Every day, it seems like more and more startups and companies launch on, or move to, .com alternative domain name extensions. Some do this out of necessity because the matching .com is unavailable or too expensive, and others do it for branding or other marketing purposes. In my opinion, if a company uses an alternative extension such as a new gTLD or ccTLD, they need to embrace the extension in their branding.
Aside from the increased usage of new gTLD domain names and ccTLD domain names in the startup space, a branding trend I have also noticed is the removal of the extension from logos. GoDaddy, for example, removed the .com from its corporate logo a few years ago. I have seen other large companies do the same with their logos. I think this is fine if the company owns the brand match .com domain name that consumers expect, but I think this may be an error for other companies who do not have the brand match .com domain name.
For better or worse, consumers still assume a trusted business can be found on the matching .com domain name. I would imagine this is because of the familiarity with major brands using .com domain names as well as all of the marketing and advertising dollars spent directing people to .com domain names. I have no idea if this will change, but if it does on a wide level, it is going to take time.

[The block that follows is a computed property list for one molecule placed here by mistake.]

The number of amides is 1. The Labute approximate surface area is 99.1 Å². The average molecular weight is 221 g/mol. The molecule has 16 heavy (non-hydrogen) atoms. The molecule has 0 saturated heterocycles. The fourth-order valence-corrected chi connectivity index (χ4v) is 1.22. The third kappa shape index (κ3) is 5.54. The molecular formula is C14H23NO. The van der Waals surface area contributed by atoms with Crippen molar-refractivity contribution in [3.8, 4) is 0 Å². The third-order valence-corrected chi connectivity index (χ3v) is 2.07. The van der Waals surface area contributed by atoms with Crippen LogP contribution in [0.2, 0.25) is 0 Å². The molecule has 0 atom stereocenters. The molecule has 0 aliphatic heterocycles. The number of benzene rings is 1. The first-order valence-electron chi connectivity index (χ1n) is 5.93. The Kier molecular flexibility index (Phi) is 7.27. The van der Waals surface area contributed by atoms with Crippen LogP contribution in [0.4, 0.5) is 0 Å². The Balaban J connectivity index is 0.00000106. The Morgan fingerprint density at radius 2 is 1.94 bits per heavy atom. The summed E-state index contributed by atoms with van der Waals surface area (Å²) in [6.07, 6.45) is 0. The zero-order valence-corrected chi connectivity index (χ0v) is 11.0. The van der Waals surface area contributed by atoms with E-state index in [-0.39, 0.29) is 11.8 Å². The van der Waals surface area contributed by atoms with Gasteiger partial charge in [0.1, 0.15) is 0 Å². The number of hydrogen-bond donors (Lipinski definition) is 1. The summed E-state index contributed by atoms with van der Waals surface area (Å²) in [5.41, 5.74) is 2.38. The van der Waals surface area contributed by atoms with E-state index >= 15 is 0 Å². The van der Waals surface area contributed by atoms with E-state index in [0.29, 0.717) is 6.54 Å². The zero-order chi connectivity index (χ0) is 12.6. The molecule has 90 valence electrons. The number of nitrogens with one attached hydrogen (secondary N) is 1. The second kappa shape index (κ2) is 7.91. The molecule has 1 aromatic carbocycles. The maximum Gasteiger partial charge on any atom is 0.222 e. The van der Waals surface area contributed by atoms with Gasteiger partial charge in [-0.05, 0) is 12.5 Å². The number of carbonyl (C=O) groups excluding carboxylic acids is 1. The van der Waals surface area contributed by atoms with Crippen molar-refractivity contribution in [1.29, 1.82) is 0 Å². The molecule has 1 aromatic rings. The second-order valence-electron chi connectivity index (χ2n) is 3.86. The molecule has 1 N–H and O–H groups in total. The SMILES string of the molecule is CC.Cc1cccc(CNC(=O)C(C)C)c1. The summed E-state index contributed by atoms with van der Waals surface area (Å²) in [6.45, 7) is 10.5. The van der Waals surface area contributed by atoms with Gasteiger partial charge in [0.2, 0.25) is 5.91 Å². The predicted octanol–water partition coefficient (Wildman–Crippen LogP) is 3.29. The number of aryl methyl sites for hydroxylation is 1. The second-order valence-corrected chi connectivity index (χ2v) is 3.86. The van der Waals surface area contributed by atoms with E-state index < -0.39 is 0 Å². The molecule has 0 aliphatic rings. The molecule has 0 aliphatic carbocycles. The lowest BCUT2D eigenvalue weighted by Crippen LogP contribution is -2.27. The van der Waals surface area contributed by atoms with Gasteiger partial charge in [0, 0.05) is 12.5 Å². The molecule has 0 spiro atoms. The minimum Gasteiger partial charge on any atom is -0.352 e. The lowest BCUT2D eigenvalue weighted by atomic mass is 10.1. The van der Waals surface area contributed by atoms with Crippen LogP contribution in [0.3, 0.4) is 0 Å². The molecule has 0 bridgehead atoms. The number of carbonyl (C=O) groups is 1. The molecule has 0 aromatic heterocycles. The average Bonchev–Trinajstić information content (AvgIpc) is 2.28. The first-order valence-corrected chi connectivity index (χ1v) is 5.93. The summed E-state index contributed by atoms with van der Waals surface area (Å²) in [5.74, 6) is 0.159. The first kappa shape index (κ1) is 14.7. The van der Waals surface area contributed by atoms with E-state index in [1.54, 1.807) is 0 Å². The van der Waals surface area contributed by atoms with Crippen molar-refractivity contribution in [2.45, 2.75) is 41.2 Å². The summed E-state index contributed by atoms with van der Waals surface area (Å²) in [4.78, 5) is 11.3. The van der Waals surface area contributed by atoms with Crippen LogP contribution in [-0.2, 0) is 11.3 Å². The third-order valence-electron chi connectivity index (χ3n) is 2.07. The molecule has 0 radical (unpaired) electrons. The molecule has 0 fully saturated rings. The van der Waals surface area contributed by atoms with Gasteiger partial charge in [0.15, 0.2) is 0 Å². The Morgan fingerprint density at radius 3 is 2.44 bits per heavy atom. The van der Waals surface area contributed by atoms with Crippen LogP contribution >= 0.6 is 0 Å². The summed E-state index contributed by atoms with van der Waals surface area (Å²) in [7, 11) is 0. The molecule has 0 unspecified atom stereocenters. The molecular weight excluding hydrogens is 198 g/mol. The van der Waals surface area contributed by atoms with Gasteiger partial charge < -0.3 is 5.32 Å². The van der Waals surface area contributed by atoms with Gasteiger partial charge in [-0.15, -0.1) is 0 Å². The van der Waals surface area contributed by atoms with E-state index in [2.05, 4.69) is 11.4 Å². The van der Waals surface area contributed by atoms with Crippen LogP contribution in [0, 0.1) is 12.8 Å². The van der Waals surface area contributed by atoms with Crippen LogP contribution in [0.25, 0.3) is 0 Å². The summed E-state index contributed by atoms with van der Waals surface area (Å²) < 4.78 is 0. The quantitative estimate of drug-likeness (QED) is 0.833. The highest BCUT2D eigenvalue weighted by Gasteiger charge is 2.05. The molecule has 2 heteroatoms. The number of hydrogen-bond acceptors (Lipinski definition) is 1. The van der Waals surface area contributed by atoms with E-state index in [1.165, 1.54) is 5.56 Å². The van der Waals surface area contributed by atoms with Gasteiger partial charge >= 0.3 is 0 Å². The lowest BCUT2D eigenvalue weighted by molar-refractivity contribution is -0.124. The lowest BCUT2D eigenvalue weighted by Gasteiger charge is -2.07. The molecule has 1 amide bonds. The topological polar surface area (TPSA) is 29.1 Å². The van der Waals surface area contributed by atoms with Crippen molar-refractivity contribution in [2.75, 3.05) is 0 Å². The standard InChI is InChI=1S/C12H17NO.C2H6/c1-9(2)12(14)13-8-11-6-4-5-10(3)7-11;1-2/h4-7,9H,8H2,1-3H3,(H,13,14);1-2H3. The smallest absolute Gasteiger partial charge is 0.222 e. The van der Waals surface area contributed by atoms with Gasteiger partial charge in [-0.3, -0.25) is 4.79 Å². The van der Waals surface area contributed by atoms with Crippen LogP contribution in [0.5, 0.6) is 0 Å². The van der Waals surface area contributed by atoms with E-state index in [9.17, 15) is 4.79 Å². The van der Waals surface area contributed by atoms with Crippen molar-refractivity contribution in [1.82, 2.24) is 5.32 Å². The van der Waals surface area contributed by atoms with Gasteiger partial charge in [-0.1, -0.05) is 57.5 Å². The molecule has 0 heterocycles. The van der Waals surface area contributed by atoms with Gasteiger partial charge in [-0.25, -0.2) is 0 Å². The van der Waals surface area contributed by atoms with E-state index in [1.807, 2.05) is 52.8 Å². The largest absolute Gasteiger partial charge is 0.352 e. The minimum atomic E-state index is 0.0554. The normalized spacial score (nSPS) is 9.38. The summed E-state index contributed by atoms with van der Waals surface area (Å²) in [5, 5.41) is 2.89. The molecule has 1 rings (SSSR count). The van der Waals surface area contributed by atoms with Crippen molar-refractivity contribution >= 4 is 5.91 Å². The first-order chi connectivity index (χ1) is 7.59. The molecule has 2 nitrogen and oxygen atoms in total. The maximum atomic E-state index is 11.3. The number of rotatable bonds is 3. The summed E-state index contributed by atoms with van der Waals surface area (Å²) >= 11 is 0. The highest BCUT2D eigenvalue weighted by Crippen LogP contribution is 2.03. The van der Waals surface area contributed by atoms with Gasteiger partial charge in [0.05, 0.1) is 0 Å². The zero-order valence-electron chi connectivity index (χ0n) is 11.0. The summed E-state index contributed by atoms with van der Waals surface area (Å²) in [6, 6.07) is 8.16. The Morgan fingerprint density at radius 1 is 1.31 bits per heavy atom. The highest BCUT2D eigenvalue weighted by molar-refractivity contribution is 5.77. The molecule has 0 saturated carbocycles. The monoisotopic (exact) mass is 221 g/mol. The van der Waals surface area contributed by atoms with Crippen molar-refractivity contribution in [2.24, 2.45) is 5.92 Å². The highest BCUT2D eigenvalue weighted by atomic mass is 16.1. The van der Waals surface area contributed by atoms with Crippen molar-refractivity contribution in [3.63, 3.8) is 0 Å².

In the meantime, I think startups and businesses who use alternative extensions, such as .IO, .CO, .ME, .Club, .Shop, and the thousands of others, should include the extension in their branding and logotype. It is important for people to know where to find a business and how to get in touch via email or phone. I think this is important when the brand match .com domain name is operated by another entity – especially if the brand match .com domain name is owned by a competitor.